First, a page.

MANILA, Philippines — Reynaldo de Guzman could no longer talk about what happened to him and his companion Carl Angelo Arnaiz.
But his body tells a story, a gory one: the 14–year-old Grade 5 student of Maybunga Elementary School in Pasig City — skinny and less than four feet tall — was brutally murdered.
He was stabbed for about 30 times. His head was wrapped in plastic, adhesive tape, and black cloth. His feet tied and covered with a sack. His body, which had burns on its side, smelled of gas, indicating that his killer attempted to set the boy on fire.
Found dead in Kinamatayang Kabayo
Gapan, Nueva Ecija police chief Supt. Peter Madria and those who helped retrieve the remains of De Guzman gave these details on Wednesday after the child’s body was seen floating in a creek called Kinamatayang Kabayo in the city’s Brgy. San Roque, which is near a highway.
Madria said a resident of the barangay heard early Tuesday morning the sound of a vehicle that stopped near the creek and somebody throwing something.
“Meron po kaming naimbestigahan na, base po do’n sa report ng testigo, bandang madaling araw po ng September 5, may narinig po silang kotse, diumano sasakyan na huminto do’n sa lugar kung saan tinapon ang bangkay,” said Madria.
Was it garbage? Vehicle stops, somebody throws something
Thinking that what was thrown was just garbage and it was still dark, the resident did not immediately go out to check what happened and just decided to approach authorities when the sun rose.
“May narinig s’yang tila parang itinapon na basura na kumalabog. Pero di n’ya ‘yon pinansin dahil nga sa gayong oras. Kaya no’ng madiskubre na… tanghali na,” said Madria.
On Tuesday noon, police found de Guzman’s body, 19 days after he was last seen alive in Brgy. San Andres, Cainta, Rizal with 19 year-year-old Arnaiz, a former University of the Philippines student, who was also killed on August 18 after an alleged shootout with Caloocan policemen.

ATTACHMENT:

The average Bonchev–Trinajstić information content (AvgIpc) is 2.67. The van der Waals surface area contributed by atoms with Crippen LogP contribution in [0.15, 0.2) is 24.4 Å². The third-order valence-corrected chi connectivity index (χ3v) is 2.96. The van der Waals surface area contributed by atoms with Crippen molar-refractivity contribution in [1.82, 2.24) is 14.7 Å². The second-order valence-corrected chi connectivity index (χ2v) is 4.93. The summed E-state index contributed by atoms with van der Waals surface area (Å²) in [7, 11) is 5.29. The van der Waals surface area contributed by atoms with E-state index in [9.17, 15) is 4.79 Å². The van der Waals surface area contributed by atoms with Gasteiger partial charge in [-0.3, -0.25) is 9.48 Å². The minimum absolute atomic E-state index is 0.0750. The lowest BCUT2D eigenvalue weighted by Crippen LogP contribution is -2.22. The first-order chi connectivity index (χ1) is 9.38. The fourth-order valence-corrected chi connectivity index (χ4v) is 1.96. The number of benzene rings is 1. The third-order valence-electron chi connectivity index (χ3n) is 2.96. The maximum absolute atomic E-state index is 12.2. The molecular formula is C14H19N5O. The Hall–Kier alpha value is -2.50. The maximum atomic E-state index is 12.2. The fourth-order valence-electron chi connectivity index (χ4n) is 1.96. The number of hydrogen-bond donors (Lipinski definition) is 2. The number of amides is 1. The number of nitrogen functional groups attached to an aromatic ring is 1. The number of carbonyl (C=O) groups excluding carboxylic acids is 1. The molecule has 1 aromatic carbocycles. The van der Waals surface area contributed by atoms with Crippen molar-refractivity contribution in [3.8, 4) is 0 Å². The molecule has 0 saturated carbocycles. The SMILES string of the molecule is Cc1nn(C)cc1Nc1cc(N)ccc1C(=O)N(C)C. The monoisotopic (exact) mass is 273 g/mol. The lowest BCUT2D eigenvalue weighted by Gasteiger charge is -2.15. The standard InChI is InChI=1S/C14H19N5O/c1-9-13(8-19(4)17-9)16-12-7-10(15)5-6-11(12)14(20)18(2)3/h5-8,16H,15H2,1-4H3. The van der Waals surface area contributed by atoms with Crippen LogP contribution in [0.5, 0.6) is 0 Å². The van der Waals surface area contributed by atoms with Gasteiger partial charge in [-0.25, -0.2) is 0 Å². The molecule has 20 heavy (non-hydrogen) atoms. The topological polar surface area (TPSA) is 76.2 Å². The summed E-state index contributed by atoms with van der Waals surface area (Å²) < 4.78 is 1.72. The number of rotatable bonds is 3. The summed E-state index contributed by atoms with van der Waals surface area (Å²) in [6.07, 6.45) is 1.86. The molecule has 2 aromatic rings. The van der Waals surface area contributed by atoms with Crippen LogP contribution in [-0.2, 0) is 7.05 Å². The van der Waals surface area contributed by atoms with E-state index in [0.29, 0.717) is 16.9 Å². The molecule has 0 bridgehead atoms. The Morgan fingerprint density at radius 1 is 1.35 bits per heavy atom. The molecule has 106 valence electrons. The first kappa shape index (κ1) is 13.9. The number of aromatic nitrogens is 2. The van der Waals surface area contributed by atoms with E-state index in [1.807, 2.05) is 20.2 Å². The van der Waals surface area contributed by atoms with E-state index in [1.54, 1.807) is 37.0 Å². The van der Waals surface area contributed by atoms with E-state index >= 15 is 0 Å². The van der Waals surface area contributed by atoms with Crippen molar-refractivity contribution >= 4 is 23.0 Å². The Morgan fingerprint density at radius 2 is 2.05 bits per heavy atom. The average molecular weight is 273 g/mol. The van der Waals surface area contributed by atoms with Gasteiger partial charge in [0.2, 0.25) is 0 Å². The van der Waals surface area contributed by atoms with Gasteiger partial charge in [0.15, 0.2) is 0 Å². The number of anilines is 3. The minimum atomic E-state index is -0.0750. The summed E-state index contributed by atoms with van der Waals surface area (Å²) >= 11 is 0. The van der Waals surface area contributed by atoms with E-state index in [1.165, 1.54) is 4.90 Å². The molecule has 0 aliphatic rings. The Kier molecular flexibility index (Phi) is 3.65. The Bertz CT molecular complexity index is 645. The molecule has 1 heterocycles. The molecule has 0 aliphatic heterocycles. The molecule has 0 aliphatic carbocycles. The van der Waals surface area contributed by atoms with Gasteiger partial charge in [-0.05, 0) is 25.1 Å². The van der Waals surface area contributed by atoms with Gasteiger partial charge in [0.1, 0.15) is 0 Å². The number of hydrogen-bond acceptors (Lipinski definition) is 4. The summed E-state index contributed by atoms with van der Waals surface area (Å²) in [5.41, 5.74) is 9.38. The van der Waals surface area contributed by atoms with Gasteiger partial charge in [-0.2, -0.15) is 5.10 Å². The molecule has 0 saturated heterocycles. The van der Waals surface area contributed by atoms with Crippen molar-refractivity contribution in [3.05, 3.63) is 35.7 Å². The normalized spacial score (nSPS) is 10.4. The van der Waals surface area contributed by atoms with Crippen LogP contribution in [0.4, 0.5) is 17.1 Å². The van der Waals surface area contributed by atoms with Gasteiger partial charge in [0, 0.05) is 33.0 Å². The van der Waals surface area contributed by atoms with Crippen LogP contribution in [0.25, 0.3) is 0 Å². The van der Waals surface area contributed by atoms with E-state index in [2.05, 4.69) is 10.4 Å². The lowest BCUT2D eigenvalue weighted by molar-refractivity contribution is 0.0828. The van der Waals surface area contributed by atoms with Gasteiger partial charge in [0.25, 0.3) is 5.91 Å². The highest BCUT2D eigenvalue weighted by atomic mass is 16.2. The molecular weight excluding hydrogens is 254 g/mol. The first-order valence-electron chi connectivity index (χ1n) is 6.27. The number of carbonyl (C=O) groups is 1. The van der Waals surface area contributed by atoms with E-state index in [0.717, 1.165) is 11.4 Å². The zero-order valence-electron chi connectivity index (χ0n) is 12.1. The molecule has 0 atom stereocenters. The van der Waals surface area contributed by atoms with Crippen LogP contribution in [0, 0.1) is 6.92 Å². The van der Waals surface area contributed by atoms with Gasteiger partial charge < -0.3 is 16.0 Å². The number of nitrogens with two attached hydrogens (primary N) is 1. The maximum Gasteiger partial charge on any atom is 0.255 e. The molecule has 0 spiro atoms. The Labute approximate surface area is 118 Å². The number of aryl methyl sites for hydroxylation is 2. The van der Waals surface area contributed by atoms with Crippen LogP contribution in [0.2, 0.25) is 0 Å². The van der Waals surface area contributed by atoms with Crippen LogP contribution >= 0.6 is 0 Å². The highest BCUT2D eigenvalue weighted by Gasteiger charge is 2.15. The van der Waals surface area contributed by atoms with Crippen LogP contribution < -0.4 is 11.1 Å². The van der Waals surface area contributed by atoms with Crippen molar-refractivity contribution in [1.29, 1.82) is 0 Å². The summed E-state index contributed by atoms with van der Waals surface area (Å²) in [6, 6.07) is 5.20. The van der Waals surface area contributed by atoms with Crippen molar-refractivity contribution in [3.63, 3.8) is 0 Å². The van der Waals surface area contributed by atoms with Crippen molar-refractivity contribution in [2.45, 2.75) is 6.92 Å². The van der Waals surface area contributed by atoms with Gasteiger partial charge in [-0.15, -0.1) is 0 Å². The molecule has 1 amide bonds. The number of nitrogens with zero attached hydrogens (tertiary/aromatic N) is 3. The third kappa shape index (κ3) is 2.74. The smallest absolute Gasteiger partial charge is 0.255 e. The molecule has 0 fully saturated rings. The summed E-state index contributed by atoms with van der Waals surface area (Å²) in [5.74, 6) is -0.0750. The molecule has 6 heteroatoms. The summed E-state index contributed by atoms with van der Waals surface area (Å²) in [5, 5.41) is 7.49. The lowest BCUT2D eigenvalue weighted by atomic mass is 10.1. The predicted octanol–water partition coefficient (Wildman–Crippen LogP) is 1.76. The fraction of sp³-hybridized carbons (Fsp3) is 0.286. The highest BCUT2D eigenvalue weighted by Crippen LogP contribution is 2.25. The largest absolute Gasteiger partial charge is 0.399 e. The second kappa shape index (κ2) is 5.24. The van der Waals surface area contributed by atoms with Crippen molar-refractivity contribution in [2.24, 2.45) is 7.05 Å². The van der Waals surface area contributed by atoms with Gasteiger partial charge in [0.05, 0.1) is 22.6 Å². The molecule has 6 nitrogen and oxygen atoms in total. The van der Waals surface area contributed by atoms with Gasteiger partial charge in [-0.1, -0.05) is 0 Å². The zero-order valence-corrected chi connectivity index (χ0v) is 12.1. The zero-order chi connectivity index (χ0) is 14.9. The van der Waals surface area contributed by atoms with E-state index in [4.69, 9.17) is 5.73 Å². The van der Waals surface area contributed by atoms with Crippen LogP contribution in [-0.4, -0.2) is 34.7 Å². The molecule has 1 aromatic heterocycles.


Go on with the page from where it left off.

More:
The two teenagers just went out to buy midnight snack nearby, according to Arnaiz’s parents and De Guzman’s friends.
No clue yet, no CCTV
How Arnaiz reached Caloocan and was killed there and how and why De Guzman was brought to Gapan and died remain a puzzle among their parents.
So far, authorities have no clue on how De Guzman reached Gapan City, which is about 105 kilometers from the boy’s residence.
According to Madria, the police have not yet found a closed-circuit television (CCTV) camera in areas that could give them hints on what happened to De Guzman.
“’Yon po ang pinapa-locate namin. So far, wala pa po kaming nakikita na may available na CCTV do’n sa lugar,” he said.
Flesh still intact
The police chief believes that the boy was not yet dead for long when his body was thrown in Kinamatayang Kabayo creek because his body had not yet decomposed and his flesh was still intact.
“No’ng matagpuan, hindi pa naman po s’ya ‘yong nade-decompose. Medyo matigas na rin dahil…sa tagal bago s’ya nadiskubre. Pero intact pa ‘yong mga laman n’ya,” said Madria.
He believes that De Guzman was just dead for a few hours when the resident heard a vehicle stopped near the creek and threw something there.
“Base sa tantiya ko lang po, ‘yong gabi lang din na yon, ‘yong oras na narinig na parang may tinapon nga daw po sa lugar na ‘yon,” he said.
Madria said it was possible that the boy’s killers were not familiar with the place and just happened to see the creek and threw him there.
“May posibilidad na nadaanan lang nila ‘yong lugar,” he said.
Reynaldo’s father: ’S’ya na, s’ya na’
Hours before they found their son at a funeral home in Gapan, De Guzman’s parents Eddie and Lina were supposed to go to Navotas City after receiving information that someone saw their child there.
Until Tuesday morning, Lina had a hunch that her child was still alive. In a radio interview, she said she thought that somebody was holding her son against his will and thus he could not show up.
The victim’s parents did not push through with their plan to go to Navotas after a neighbor told them about receiving a tip from a social media friend, who had a picture of the dead boy found in Gapan.
When Eddie saw the picture, he said, “S’ya ‘yan, s’ya ‘yan [That’s him, that’s him].”
He was right. When he reached the funeral parlor, he saw that the boy had a blotch on his neck and a wart on his knee similar to Reynaldo’s body marks.